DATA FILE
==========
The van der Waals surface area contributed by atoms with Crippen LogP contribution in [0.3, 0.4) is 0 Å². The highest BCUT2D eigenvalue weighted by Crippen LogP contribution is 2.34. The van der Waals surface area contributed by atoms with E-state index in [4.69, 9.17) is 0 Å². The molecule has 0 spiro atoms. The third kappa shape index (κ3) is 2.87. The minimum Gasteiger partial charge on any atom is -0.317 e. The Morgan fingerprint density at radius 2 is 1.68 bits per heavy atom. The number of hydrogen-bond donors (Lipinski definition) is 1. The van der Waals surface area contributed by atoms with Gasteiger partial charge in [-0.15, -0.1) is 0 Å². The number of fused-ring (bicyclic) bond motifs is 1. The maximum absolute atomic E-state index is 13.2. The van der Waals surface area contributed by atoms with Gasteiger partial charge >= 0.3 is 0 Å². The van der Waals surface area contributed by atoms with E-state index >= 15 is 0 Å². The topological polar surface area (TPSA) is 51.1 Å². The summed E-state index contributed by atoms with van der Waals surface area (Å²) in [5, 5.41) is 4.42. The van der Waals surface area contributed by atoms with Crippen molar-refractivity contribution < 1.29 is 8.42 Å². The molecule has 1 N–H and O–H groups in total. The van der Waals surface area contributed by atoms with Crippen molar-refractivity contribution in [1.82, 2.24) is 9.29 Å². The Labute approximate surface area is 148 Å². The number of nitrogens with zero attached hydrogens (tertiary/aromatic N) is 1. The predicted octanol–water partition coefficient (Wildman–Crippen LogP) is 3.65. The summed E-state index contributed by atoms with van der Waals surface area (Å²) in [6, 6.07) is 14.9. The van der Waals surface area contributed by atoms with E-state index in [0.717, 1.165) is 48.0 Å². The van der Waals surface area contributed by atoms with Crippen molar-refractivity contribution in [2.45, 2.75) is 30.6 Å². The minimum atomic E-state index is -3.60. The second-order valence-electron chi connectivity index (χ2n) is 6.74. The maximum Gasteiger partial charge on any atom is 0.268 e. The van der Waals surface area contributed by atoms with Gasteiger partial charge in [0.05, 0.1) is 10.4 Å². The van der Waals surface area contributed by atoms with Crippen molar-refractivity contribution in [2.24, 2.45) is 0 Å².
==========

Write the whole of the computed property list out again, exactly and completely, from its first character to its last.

The van der Waals surface area contributed by atoms with Crippen LogP contribution in [0.3, 0.4) is 0 Å². The highest BCUT2D eigenvalue weighted by Crippen LogP contribution is 2.34. The van der Waals surface area contributed by atoms with E-state index in [4.69, 9.17) is 0 Å². The molecule has 0 spiro atoms. The third kappa shape index (κ3) is 2.87. The minimum Gasteiger partial charge on any atom is -0.317 e. The Morgan fingerprint density at radius 2 is 1.68 bits per heavy atom. The number of hydrogen-bond donors (Lipinski definition) is 1. The van der Waals surface area contributed by atoms with Gasteiger partial charge in [-0.15, -0.1) is 0 Å². The number of fused-ring (bicyclic) bond motifs is 1. The maximum absolute atomic E-state index is 13.2. The van der Waals surface area contributed by atoms with Gasteiger partial charge >= 0.3 is 0 Å². The van der Waals surface area contributed by atoms with E-state index >= 15 is 0 Å². The topological polar surface area (TPSA) is 51.1 Å². The summed E-state index contributed by atoms with van der Waals surface area (Å²) in [5, 5.41) is 4.42. The van der Waals surface area contributed by atoms with Crippen molar-refractivity contribution < 1.29 is 8.42 Å². The molecule has 1 N–H and O–H groups in total. The van der Waals surface area contributed by atoms with Crippen molar-refractivity contribution in [1.82, 2.24) is 9.29 Å². The Labute approximate surface area is 148 Å². The number of nitrogens with zero attached hydrogens (tertiary/aromatic N) is 1. The predicted octanol–water partition coefficient (Wildman–Crippen LogP) is 3.65. The summed E-state index contributed by atoms with van der Waals surface area (Å²) in [6, 6.07) is 14.9. The van der Waals surface area contributed by atoms with E-state index in [0.717, 1.165) is 48.0 Å². The van der Waals surface area contributed by atoms with Crippen molar-refractivity contribution in [2.45, 2.75) is 30.6 Å². The minimum atomic E-state index is -3.60. The second-order valence-electron chi connectivity index (χ2n) is 6.74. The maximum Gasteiger partial charge on any atom is 0.268 e. The van der Waals surface area contributed by atoms with Gasteiger partial charge in [0.05, 0.1) is 10.4 Å². The van der Waals surface area contributed by atoms with Crippen molar-refractivity contribution in [2.24, 2.45) is 0 Å².